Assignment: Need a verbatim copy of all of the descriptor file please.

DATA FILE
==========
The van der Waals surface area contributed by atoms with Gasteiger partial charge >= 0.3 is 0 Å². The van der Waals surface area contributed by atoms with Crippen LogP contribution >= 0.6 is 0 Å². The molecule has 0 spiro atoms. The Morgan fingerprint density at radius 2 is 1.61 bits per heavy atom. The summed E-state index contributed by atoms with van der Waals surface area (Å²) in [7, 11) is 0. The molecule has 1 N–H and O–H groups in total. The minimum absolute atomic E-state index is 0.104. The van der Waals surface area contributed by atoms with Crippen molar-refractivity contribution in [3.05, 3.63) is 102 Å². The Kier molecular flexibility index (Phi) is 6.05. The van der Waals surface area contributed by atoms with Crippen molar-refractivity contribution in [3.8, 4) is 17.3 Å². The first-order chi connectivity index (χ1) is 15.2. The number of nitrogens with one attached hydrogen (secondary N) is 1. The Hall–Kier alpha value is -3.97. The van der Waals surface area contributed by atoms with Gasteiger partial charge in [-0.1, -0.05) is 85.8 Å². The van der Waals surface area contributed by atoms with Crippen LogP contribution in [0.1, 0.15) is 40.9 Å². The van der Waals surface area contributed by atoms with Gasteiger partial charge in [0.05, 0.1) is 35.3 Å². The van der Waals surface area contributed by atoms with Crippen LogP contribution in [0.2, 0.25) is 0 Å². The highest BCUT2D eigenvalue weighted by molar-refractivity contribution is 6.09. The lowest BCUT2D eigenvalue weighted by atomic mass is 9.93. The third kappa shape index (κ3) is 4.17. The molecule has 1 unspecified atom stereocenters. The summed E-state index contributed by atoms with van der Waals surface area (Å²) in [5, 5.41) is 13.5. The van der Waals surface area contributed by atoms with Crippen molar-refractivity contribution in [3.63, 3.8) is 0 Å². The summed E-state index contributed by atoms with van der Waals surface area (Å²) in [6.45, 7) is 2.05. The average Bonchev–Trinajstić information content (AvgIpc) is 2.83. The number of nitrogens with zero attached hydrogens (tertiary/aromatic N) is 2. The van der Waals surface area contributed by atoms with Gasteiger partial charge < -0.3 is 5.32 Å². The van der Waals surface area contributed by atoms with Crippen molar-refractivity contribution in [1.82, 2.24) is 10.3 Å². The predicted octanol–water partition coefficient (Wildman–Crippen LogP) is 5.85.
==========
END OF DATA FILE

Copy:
The van der Waals surface area contributed by atoms with Gasteiger partial charge >= 0.3 is 0 Å². The van der Waals surface area contributed by atoms with Crippen LogP contribution >= 0.6 is 0 Å². The molecule has 0 spiro atoms. The Morgan fingerprint density at radius 2 is 1.61 bits per heavy atom. The summed E-state index contributed by atoms with van der Waals surface area (Å²) in [7, 11) is 0. The molecule has 1 N–H and O–H groups in total. The minimum absolute atomic E-state index is 0.104. The van der Waals surface area contributed by atoms with Crippen molar-refractivity contribution in [3.05, 3.63) is 102 Å². The Kier molecular flexibility index (Phi) is 6.05. The van der Waals surface area contributed by atoms with Crippen molar-refractivity contribution in [3.8, 4) is 17.3 Å². The first-order chi connectivity index (χ1) is 15.2. The number of nitrogens with one attached hydrogen (secondary N) is 1. The Hall–Kier alpha value is -3.97. The van der Waals surface area contributed by atoms with Gasteiger partial charge in [-0.1, -0.05) is 85.8 Å². The van der Waals surface area contributed by atoms with Crippen LogP contribution in [0.1, 0.15) is 40.9 Å². The van der Waals surface area contributed by atoms with Gasteiger partial charge in [0.05, 0.1) is 35.3 Å². The van der Waals surface area contributed by atoms with Crippen LogP contribution in [0.2, 0.25) is 0 Å². The highest BCUT2D eigenvalue weighted by molar-refractivity contribution is 6.09. The lowest BCUT2D eigenvalue weighted by atomic mass is 9.93. The third kappa shape index (κ3) is 4.17. The molecule has 1 unspecified atom stereocenters. The summed E-state index contributed by atoms with van der Waals surface area (Å²) in [5, 5.41) is 13.5. The van der Waals surface area contributed by atoms with Crippen molar-refractivity contribution in [3.63, 3.8) is 0 Å². The summed E-state index contributed by atoms with van der Waals surface area (Å²) in [6.45, 7) is 2.05. The average Bonchev–Trinajstić information content (AvgIpc) is 2.83. The number of nitrogens with zero attached hydrogens (tertiary/aromatic N) is 2. The van der Waals surface area contributed by atoms with Gasteiger partial charge < -0.3 is 5.32 Å². The van der Waals surface area contributed by atoms with Crippen molar-refractivity contribution in [1.82, 2.24) is 10.3 Å². The predicted octanol–water partition coefficient (Wildman–Crippen LogP) is 5.85.